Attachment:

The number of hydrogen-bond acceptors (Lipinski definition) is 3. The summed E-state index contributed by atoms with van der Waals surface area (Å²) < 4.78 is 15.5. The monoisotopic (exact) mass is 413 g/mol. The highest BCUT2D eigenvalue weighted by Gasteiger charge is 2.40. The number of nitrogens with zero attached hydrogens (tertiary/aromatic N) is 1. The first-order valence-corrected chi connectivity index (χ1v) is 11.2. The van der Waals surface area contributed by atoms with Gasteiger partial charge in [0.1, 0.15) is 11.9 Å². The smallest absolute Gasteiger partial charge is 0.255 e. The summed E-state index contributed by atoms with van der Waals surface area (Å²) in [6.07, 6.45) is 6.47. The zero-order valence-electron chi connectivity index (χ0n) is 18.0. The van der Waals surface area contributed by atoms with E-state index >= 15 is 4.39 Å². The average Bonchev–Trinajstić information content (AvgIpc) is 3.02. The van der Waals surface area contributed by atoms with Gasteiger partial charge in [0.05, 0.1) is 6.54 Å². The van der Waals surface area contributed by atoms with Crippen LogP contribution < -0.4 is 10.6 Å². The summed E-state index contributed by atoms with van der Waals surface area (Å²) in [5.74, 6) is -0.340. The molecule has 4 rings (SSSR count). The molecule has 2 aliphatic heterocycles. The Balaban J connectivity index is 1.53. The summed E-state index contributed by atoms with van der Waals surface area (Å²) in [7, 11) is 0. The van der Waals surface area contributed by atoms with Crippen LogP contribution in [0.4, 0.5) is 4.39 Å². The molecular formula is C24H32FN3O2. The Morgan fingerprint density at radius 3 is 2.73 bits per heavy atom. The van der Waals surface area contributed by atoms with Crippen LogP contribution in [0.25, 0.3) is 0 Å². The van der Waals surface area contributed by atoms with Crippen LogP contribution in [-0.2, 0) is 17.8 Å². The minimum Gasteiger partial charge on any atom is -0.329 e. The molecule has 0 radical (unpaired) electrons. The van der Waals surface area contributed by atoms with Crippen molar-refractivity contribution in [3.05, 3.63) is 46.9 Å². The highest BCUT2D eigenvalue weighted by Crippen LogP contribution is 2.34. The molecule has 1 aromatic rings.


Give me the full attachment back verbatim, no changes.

The number of hydrogen-bond acceptors (Lipinski definition) is 3. The summed E-state index contributed by atoms with van der Waals surface area (Å²) < 4.78 is 15.5. The monoisotopic (exact) mass is 413 g/mol. The highest BCUT2D eigenvalue weighted by Gasteiger charge is 2.40. The number of nitrogens with zero attached hydrogens (tertiary/aromatic N) is 1. The first-order valence-corrected chi connectivity index (χ1v) is 11.2. The van der Waals surface area contributed by atoms with Gasteiger partial charge in [0.1, 0.15) is 11.9 Å². The smallest absolute Gasteiger partial charge is 0.255 e. The summed E-state index contributed by atoms with van der Waals surface area (Å²) in [6.07, 6.45) is 6.47. The zero-order valence-electron chi connectivity index (χ0n) is 18.0. The van der Waals surface area contributed by atoms with E-state index >= 15 is 4.39 Å². The average Bonchev–Trinajstić information content (AvgIpc) is 3.02. The van der Waals surface area contributed by atoms with Gasteiger partial charge in [0.05, 0.1) is 6.54 Å². The van der Waals surface area contributed by atoms with Crippen LogP contribution < -0.4 is 10.6 Å². The summed E-state index contributed by atoms with van der Waals surface area (Å²) in [5.74, 6) is -0.340. The molecule has 4 rings (SSSR count). The molecule has 2 aliphatic heterocycles. The Balaban J connectivity index is 1.53. The summed E-state index contributed by atoms with van der Waals surface area (Å²) in [7, 11) is 0. The van der Waals surface area contributed by atoms with Crippen LogP contribution in [0.4, 0.5) is 4.39 Å². The molecular formula is C24H32FN3O2. The Morgan fingerprint density at radius 3 is 2.73 bits per heavy atom. The van der Waals surface area contributed by atoms with Crippen LogP contribution in [0.25, 0.3) is 0 Å². The van der Waals surface area contributed by atoms with Crippen LogP contribution in [-0.2, 0) is 17.8 Å². The minimum Gasteiger partial charge on any atom is -0.329 e. The molecule has 0 radical (unpaired) electrons. The van der Waals surface area contributed by atoms with Crippen molar-refractivity contribution in [3.05, 3.63) is 46.9 Å². The highest BCUT2D eigenvalue weighted by Crippen LogP contribution is 2.34. The molecule has 1 aromatic rings.